Stocks care more about the economy’s overall trend over the next 3 – 30 months, which is why they are good at looking through short-term turbulence. For example, when retail sales dipped in spring and summer 2021 following late-2020 and early-2021’s initial reopening surge, the S&P 500 rose 11.1% through their April to July slide.[x] Now, with stocks in a correction (short, sharp, sentiment-driven -10% to -20% pullback) early this year, close inspection of incoming economic data for signs of weakness is par for the course amid market volatility—and surrounding fears over Chinese lockdowns and the potential for escalating geopolitical conflict. But we think slowing US growth stems to a noteworthy degree from a return to normal pre-pandemic patterns, which was always likely post-reopening. Retail sales’ following that script shouldn’t derail the bull market.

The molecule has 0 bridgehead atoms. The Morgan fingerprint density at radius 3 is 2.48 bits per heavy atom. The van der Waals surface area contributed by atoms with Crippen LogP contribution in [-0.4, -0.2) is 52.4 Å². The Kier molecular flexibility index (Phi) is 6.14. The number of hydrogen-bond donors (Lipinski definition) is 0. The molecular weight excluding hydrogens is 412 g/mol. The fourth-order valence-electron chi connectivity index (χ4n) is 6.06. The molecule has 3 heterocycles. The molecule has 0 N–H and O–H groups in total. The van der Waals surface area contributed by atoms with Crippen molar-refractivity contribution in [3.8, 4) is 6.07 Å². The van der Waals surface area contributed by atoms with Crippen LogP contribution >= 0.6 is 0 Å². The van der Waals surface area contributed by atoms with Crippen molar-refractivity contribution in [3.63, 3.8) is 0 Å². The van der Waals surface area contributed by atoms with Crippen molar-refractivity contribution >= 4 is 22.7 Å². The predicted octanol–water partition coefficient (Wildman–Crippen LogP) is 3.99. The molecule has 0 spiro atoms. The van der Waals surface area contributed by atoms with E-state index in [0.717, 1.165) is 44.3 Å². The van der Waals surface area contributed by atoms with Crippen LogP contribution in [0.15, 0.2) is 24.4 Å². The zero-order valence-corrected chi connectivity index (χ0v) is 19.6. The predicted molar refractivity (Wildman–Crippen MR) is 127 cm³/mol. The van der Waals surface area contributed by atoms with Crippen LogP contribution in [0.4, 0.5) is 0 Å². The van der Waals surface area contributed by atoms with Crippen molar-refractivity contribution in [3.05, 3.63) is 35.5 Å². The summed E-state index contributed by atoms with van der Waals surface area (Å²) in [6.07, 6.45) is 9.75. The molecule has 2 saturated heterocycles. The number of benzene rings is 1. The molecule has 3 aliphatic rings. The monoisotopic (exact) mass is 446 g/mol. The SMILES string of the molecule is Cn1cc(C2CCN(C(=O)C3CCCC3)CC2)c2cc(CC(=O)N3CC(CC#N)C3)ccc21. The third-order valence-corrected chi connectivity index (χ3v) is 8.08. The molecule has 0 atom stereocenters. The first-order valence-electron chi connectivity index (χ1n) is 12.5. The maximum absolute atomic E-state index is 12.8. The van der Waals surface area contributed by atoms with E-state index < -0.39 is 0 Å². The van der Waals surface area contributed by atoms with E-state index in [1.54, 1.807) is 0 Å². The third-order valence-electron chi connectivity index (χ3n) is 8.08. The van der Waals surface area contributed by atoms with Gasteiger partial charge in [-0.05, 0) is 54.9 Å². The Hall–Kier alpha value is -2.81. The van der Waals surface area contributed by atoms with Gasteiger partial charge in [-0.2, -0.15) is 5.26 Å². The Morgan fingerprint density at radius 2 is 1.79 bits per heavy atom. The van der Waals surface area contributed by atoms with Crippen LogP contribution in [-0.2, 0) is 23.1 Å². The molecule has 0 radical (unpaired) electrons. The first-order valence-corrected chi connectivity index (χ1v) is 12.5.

On that note, digging further under the hood, March retail sales had some encouraging nuggets. Online sales moderated, but this seems tied to the return to pre-pandemic habits. Meanwhile, 10 of 13 retail categories grew, including furniture; electronics; building and garden supplies; clothing; sporting goods and hobbies; appliances; and restaurants. Such broad contributions undercut the notion food and energy prices are prohibitive.

While auto sales fell, this was because of ongoing shortages—not because the demand isn’t there. Good Friday’s industrial production report showed motor vehicle production jumped 12.5% m/m in March, suggesting component bottlenecks are starting to ease, but the level remains -10.3% below pre-pandemic February 2020’s, and auto inventories are still near all-time lows. Wards Auto estimates February inventories were just 107,390, up slightly from September 2020’s record-low 105,780.[xi] Considering inventory levels usually average around 1.3 million, it is no wonder cars are scarce—and expensive. The BEA reports February’s auto inventory-to-sales ratio hit a record low 0.373.[xii] Normally, it is about 2.5.[xiii] Car demand is far from representative of overall household expenditures, but there is very little here to suggest consumers are faltering.